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Sunday, November 15, 2009

Olive Harvest Phase Two

The Olive Harvest is complete for us at least, for this year. Although generally in this region you will come across olive harvesting for maybe another two months.
With perfect timing we were able to complete our harvesting in two sessions of good weather.
The first four day session produced 574 kg of olives and gave us a return of 90 litres of oil.
The weather broke that final weekend in October and we decided to wait to resume the harvest until the weather became more settled. There is nothing worse than completing a harvest as the weather breaks and getting soaking wet cold and miserable. Been there and done that!

The sunshine and milder more settled weather returned at the beginning of this last week, so on Tuesday we commenced the second phase of our Olive Harvest.  We finished on Friday afternoon after four days of working outside in the sunshine, no longer hot but warm enough to be pleasant and we were even able to eat outside once again!

Our crop this year was particularly bountiful, as the trees left to tend themselves for the last few years had grown enormous. This is fine for commercial purposes and power driven pickers, but even with the tallest ladder our trees were difficult to pick. We pick all our olives by hand, using plastic rakes similar to a child’s beach toy, which causes minimal damage to the fruit. As we wish to continue harvesting by this method then we have to lower the height of our trees. Hence the enormous piles of olive tree prunings you can see in the photographs.  This will also decrease slightly the trees crop in the future but we will still produce more than enough oil every year for our needs! It also makes the picking more pleasurable if you can reach the olives.

After finishing work on Friday we went directly to the mill, Oleificio Fratelli Bracloni on the Via Verentana in Montefiascone where we were once again made to feel welcome. Just our second visit and they are already treating us as familiar faces.  Particularly the old man who insisted I take his photo with his friend as he took delivery of his oil, as you will see in the photograph! We were extremely pleased with the results of the second phase of the harvest as we produced another two large crates of olives which weighed in at 500kg.  The mill was much busier than it was two weeks ago but as we had now completed our harvest and many other people were still picking but storing their olives, we were offered a slot for pressing immediately. We had time to go to Viv and Nicks and to the Ferramenta’s (Ironmongers) for containers and still get back before our slot. We were there for over two hours but at least this time it we were all able to view the process from start to finish.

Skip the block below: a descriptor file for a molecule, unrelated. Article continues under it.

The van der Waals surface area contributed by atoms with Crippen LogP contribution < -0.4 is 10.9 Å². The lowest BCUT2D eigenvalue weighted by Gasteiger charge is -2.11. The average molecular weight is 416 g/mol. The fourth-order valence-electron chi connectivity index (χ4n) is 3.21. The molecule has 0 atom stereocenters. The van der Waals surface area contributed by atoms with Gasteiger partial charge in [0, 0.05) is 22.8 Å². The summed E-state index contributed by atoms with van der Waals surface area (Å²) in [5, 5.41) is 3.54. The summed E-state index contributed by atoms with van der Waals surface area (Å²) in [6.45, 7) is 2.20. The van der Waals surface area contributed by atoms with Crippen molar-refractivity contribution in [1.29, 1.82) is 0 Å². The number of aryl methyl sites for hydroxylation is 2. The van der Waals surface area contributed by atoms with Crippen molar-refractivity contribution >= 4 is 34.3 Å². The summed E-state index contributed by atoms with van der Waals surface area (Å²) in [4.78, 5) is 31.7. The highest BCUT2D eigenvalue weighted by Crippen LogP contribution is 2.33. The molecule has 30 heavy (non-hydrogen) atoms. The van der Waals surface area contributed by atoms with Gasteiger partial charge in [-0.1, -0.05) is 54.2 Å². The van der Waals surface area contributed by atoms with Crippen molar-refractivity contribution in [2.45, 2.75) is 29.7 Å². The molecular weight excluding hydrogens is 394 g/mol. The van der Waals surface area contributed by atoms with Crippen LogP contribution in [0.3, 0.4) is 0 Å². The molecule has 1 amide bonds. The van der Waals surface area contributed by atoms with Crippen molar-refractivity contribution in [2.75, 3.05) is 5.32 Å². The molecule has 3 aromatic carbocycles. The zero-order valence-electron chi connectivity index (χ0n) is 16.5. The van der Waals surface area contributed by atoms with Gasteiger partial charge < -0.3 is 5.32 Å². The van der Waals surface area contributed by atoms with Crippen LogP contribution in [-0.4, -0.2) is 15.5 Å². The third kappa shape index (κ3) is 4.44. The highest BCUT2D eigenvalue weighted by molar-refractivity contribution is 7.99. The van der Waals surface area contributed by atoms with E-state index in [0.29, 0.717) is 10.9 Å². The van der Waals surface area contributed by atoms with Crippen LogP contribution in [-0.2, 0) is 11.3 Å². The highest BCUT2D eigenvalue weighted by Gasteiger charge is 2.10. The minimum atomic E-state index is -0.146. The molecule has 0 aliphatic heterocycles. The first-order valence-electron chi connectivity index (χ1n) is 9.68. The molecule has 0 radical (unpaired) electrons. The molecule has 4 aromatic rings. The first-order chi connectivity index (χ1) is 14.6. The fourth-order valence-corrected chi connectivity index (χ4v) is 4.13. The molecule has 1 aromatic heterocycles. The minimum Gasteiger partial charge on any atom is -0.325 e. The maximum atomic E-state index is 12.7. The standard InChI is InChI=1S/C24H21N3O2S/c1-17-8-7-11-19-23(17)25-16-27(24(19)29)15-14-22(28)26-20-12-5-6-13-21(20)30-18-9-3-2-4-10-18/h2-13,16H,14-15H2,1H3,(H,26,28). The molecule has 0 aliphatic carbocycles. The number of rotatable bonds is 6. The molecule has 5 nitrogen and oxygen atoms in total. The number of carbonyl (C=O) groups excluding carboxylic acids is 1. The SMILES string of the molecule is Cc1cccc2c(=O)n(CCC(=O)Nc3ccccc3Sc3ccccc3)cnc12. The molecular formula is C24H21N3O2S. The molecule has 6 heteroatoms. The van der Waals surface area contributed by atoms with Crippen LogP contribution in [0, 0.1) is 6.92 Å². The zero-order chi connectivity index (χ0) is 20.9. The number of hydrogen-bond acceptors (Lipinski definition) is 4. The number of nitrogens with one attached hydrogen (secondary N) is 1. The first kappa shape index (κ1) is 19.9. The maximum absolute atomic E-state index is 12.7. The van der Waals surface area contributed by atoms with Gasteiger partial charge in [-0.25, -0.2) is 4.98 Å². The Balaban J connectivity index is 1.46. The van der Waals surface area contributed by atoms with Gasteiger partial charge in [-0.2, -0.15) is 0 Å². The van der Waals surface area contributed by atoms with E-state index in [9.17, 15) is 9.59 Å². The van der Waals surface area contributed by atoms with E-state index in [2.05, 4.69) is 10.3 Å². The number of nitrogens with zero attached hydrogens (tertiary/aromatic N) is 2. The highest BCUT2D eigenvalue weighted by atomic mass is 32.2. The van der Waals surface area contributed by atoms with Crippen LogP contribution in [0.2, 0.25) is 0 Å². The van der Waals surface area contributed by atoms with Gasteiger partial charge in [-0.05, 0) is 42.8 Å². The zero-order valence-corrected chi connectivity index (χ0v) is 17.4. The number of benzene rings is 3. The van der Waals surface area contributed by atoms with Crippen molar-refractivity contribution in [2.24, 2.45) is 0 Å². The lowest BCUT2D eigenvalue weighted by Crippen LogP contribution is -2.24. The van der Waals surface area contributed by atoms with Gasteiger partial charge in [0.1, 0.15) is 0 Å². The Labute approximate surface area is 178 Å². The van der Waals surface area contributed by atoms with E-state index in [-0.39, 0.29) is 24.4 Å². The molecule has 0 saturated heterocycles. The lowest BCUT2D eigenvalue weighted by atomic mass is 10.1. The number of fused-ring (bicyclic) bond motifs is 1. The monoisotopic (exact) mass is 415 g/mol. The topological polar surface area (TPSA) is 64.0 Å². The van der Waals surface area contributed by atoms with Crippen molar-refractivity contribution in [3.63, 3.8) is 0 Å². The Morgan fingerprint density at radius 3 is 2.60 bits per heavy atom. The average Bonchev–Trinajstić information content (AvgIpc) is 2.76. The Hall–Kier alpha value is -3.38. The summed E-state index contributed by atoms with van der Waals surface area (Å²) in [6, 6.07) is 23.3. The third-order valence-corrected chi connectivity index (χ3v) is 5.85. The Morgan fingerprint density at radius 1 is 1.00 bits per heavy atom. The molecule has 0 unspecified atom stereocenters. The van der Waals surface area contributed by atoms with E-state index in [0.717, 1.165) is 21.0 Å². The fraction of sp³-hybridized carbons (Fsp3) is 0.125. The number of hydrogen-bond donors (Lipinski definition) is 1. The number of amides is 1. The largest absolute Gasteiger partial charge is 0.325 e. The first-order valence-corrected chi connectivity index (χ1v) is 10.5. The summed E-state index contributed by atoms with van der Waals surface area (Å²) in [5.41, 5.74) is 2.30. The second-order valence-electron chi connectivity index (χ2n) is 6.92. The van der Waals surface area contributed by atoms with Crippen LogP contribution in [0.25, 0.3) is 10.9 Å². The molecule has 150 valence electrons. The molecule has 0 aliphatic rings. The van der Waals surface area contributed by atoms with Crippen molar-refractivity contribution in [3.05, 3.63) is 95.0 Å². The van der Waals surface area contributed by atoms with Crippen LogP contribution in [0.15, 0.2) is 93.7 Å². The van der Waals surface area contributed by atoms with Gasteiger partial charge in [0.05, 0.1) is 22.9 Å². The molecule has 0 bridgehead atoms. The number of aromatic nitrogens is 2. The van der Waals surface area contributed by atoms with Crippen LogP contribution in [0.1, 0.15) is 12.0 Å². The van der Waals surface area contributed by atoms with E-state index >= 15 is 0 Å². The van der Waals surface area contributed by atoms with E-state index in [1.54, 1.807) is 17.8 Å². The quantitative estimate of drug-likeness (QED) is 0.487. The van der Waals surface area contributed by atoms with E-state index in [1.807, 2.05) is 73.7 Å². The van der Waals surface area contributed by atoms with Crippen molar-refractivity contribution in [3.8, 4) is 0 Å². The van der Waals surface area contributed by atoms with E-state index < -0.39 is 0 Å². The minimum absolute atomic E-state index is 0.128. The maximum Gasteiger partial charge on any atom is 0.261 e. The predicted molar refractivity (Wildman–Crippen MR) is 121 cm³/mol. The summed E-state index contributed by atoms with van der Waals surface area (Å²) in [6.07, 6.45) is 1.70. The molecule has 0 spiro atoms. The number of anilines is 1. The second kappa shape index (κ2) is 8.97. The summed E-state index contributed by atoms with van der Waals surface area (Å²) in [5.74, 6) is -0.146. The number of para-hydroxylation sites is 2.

Last time they were unable to return for the pressing as it was Halloween and they had guests for supper that evening, yes including us, but I never got a chance to blog about that. It was a delicious supper, with a pumpkin inspired menu, the remains of which made a fantastic lantern.

I included a series of photos of the process last time but just to make this more interesting I have posted some more. It was fascinating to note that the pulp as it went through the pressing process this time was very much redder looking than those pressed two weeks ago. Different varieties of olives maybe, as we have quite a mixture, also the fruit was much riper. It will certainly be interesting to see if the two pressings taste different when we have our first official tasting when the oil has settled. After that second pressing we came away from the mill with another 80 litres of oil.

1,074 kilos of Olives producing 170 litres of oil, is an exceptionally good percentage yield of 15.82%.


  1. That is a lot of olives! And good yield, too.

  2. Firstly hello Linda. And well done with the Olive Harvest.

  3. That is alot of olives. Trees here in southern Tuscany did not do as well this year. Only 5 out of 20 trees produced for me. And my friends nearby are getting half the yield they git last year. Glad you wrote a comment on my blog. It's nice to meet/read you. Martha


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